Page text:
Saliva-powered batteries could be helpful in extreme conditions. The saliva-powered battery could be helpful in extreme conditions.
Researchers at Binghamton University, State University of New York, on Aug 9 have developed a new high-performance battery. It is a paper-based battery powered by saliva that can be used in extreme conditions where normal batteries do not function. From one drop of saliva, these saliva-powered batteries can generate reliable power. They are capable of supplying onboard power.These could be used by the next generation of disposable, paper-based Point of Care (POC) diagnostic platforms, researchers said.
The new research
For the last five years, Binghamton University Electrical and Computer Science Assistant Professor Seokheun Choi has focused on developing micro-power sources for the use in resource-limited regions to power point-of-care (POC) diagnostic biosensors; he has created several paper-based bacteria-powered batteries.
The battery has competitive advantages over other conventional power solutions. It is because the biological fluid for this on-demand battery activation is readily available. Even in the most resource-constrained settings, it i.The freeze-drying technology enables long-term storage of cells without degradation or denaturation.It was stated by Seokheun Choi, the professor at Binghamton University stated that on-demand micro-power generation is required especially for POC diagnostic applications in developing countries.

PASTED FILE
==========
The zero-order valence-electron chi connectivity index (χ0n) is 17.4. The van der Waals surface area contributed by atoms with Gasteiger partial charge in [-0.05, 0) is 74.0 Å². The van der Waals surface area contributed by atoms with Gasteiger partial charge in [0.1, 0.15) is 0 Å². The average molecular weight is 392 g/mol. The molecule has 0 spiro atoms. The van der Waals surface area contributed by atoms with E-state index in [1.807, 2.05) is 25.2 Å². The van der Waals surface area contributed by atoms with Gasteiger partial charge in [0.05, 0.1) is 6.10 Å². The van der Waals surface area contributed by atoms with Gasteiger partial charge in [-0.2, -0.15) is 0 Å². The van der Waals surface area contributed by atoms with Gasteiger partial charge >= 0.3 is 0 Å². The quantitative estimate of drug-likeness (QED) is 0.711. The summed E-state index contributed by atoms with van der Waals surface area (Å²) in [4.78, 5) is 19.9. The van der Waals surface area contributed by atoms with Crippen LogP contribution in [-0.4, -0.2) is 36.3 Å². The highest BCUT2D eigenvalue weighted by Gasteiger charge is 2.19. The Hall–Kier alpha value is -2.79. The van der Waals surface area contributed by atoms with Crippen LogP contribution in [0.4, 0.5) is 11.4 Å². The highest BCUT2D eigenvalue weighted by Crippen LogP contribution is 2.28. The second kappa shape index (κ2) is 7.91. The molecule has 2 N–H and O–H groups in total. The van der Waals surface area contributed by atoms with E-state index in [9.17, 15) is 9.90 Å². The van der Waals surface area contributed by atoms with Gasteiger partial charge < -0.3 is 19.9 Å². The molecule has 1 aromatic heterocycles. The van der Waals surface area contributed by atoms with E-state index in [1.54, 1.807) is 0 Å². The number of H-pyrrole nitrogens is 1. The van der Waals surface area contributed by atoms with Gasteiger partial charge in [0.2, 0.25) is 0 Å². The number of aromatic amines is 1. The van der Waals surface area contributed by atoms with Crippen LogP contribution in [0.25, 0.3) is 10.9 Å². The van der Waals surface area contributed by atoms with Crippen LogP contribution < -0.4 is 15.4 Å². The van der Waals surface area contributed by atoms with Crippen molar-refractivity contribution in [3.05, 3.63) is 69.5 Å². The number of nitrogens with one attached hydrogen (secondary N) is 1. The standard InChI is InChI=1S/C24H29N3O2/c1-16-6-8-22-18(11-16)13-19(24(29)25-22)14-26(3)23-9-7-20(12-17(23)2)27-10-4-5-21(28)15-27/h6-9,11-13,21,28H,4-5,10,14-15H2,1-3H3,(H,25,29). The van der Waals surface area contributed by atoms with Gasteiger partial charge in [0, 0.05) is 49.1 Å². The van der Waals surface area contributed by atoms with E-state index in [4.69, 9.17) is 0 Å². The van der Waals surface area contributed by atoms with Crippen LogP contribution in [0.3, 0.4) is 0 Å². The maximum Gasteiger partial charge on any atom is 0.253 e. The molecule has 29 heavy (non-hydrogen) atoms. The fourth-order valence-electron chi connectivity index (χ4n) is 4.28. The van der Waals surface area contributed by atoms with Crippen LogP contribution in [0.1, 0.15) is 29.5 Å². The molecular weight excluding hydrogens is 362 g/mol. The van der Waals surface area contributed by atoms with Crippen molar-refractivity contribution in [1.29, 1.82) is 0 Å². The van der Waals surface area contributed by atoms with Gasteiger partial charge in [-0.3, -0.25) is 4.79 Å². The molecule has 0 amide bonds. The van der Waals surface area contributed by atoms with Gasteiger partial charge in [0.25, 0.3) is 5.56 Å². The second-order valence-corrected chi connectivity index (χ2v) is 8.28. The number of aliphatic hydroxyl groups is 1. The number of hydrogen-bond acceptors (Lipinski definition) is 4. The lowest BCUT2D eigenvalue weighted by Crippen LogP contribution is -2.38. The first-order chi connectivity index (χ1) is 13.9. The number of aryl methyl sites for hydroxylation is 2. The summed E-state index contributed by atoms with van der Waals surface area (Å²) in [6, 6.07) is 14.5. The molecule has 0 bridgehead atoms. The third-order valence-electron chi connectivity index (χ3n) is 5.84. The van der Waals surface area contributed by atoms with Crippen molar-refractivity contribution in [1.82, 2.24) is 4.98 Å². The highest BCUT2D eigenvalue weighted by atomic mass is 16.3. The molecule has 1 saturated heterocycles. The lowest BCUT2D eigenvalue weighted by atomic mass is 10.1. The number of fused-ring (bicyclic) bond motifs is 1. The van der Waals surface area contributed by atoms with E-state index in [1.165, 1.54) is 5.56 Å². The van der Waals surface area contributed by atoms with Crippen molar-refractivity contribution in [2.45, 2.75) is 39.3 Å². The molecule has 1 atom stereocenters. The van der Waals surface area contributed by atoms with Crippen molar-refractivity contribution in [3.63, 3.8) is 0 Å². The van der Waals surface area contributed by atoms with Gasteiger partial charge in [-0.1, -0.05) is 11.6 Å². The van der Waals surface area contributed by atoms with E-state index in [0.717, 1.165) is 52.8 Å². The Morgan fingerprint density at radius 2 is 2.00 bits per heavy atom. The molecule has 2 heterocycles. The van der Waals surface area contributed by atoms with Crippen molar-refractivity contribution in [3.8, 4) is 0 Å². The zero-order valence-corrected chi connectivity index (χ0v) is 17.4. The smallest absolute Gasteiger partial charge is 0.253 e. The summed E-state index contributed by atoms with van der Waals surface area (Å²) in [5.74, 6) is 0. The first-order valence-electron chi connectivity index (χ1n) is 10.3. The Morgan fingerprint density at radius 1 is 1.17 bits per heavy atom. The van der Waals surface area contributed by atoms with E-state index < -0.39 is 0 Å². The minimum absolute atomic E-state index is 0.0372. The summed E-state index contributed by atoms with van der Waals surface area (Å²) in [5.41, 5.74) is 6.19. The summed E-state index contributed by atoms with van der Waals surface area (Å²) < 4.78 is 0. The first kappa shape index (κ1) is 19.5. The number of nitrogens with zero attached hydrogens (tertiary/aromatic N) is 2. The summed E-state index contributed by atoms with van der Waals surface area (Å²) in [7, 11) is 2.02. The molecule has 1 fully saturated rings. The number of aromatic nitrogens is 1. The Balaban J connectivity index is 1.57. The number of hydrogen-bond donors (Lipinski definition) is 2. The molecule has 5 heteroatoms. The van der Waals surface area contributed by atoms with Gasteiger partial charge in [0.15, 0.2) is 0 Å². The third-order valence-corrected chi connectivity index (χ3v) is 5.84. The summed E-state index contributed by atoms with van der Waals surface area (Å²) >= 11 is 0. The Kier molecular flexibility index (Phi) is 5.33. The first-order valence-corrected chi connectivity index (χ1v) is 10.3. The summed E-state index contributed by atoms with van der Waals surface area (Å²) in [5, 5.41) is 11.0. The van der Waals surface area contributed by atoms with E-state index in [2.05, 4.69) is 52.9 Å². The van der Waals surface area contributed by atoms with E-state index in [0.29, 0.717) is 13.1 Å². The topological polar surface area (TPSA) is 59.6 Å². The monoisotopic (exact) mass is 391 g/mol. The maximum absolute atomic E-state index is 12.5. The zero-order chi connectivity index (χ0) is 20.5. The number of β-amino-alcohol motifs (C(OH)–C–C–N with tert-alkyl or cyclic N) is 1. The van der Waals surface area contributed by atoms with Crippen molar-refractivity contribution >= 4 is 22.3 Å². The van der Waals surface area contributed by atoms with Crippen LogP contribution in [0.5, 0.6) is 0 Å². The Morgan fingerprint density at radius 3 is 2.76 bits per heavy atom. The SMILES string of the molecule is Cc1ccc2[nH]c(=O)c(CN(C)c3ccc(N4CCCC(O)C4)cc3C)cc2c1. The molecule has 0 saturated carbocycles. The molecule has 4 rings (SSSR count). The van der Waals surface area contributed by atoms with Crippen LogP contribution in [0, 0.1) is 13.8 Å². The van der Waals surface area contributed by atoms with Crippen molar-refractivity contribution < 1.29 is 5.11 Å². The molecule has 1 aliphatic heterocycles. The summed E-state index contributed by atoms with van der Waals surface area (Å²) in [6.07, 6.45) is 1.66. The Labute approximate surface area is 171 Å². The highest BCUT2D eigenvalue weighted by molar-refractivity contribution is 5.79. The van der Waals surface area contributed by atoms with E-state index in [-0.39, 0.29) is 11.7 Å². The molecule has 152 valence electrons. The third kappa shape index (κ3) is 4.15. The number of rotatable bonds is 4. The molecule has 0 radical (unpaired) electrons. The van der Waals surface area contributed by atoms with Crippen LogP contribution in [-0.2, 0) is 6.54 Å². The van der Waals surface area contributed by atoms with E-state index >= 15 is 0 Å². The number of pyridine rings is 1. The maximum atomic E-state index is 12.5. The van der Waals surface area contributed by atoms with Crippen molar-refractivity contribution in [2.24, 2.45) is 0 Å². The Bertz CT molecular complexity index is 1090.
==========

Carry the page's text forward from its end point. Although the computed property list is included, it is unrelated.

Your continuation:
Typically, those applications require only several tens of microwatt-level power for several minutes. But commercial batteries or other energy harvesting technologies are too expensive and over-qualified. Also, they pose environmental pollution issues.
Although 16 microbial fuel cells connected in a series on a single sheet of paper, generate desired values of electrical current and voltage to power a light-emitting diode (LED), further power improvement is required for other electronic applications demanding hundreds of milliwatts of energy.The research was published in the journal Advanced Materials Technologies.
Currently, the battery can only produce a few microwatts of power per square centimeter. But the researchers are working on boosting the output. The microbial fuel cells can be connected in a series to power things like LED lights, but the team is also working on making the battery more robust in order to be able to power other devices.